laws that retroactively ‘increase the punishment for
criminal acts.'” United States v. Rooks,
596 F.3d 204, 213 n.10 (4th Cir. 2010) (footnote added)
(quoting United States v. O'Neal, 180 F.3d 115,
121 (4th Cir. 1999)). The Court therefore concludes that
Plaintiffs' allegations satisfy the Court's
“straightforward inquiry into whether the complaint
alleges an ongoing violation of federal law.”
Constantine, 411 F.3d at 496.
where the Complaint alleges an ongoing violation of federal
law, in order for the Ex parte Young exception to
apply, a “special relation” must exist
“between the state officer sued and the challenged
statute to avoid the Eleventh Amendment's bar.”
Waste Mgmt., 252 F.3d at 331 (quoting Ex parte
Young, 209 U.S. at 157). See Lytle v. Griffith,
240 F.3d 404, 412 (4th Cir. 2001) (“The [Ex
parte] Young exception is limited . . . by its
requirement that named state officials bear a special
relation to the challenged statute.”). This
“special relation” “requires proximity
to and responsibility for the challenged state
action.” Wright v. North Carolina, 787 F.3d
256, 261-62 (4th Cir. 2015) (quoting S.C. Wildlife
Fed'n, 549 F.3d at 333).
Court concludes that Plaintiffs have sufficiently alleged
that Defendants have a special relation to the enforcement of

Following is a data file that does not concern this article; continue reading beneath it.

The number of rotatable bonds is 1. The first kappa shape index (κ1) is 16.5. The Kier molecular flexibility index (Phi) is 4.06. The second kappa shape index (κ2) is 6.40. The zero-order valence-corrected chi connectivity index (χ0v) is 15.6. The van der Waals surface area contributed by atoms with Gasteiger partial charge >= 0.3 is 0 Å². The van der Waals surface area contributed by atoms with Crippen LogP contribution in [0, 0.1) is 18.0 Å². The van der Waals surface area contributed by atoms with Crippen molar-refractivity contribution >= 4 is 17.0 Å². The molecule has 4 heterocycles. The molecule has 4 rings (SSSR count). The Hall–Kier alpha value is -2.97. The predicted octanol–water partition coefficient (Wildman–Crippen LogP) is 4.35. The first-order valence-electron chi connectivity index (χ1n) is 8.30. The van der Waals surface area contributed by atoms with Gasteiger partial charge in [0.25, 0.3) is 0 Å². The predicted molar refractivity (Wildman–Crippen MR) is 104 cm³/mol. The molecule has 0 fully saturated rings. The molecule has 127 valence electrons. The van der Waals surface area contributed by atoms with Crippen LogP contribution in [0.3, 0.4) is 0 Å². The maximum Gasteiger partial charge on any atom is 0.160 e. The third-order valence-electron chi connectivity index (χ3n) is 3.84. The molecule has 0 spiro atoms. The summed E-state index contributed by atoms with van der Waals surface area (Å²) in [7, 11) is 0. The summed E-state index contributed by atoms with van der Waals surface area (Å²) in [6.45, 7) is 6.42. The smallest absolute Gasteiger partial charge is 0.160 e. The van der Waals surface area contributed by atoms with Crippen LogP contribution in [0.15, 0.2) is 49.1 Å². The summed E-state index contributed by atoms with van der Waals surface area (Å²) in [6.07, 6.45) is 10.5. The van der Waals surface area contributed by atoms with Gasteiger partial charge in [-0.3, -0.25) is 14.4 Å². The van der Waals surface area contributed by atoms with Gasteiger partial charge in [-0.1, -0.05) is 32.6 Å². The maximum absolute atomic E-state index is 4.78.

the challenged provisions of the registry law. In the
Complaint, Plaintiffs specifically allege that a violation of
the challenged provisions of the registry law is a felony
offense. (ECF No. 33 ¶¶ 88, 131, 168, 221, 244.)
With respect to the Attorney General, Plaintiffs allege that
he has statutory authority, “through special
prosecutors, to bring or assist in criminal suits upon
request of a district attorney.” (Id. ¶
13- 17.) As this Court stated in Does 1-5 v. Cooper,
“Ex parte Young itself held that the state
attorney general's duties, which included the right and
the power to enforce the statutes of the state, sufficiently
connected him with the duty of enforcement to make him a
proper party to an action challenging a state statute's
constitutionality.” 40 F.Supp.3d 657, 673 (M.D. N.C.
2014) (citing Ex parte Young, 209 U.S. at 158-61).
Here, as alleged by Plaintiffs, the Attorney General has the
statutory authority to prosecute or assist in the prosecution
of criminal actions. (See ECF No. 33 ¶¶
14-16; see also N.C. Gen. Stat. §§ 114-2,
114-11.6.) Plaintiffs have thus sufficiently alleged that the
Attorney General has enough of a connection to the
enforcement of North Carolina criminal laws to satisfy the
special relation requirement of Ex parte Young and
thereby avoid the Eleventh Amendment bar. See Does
1-5, 40 F.Supp.3d at 674 (finding ...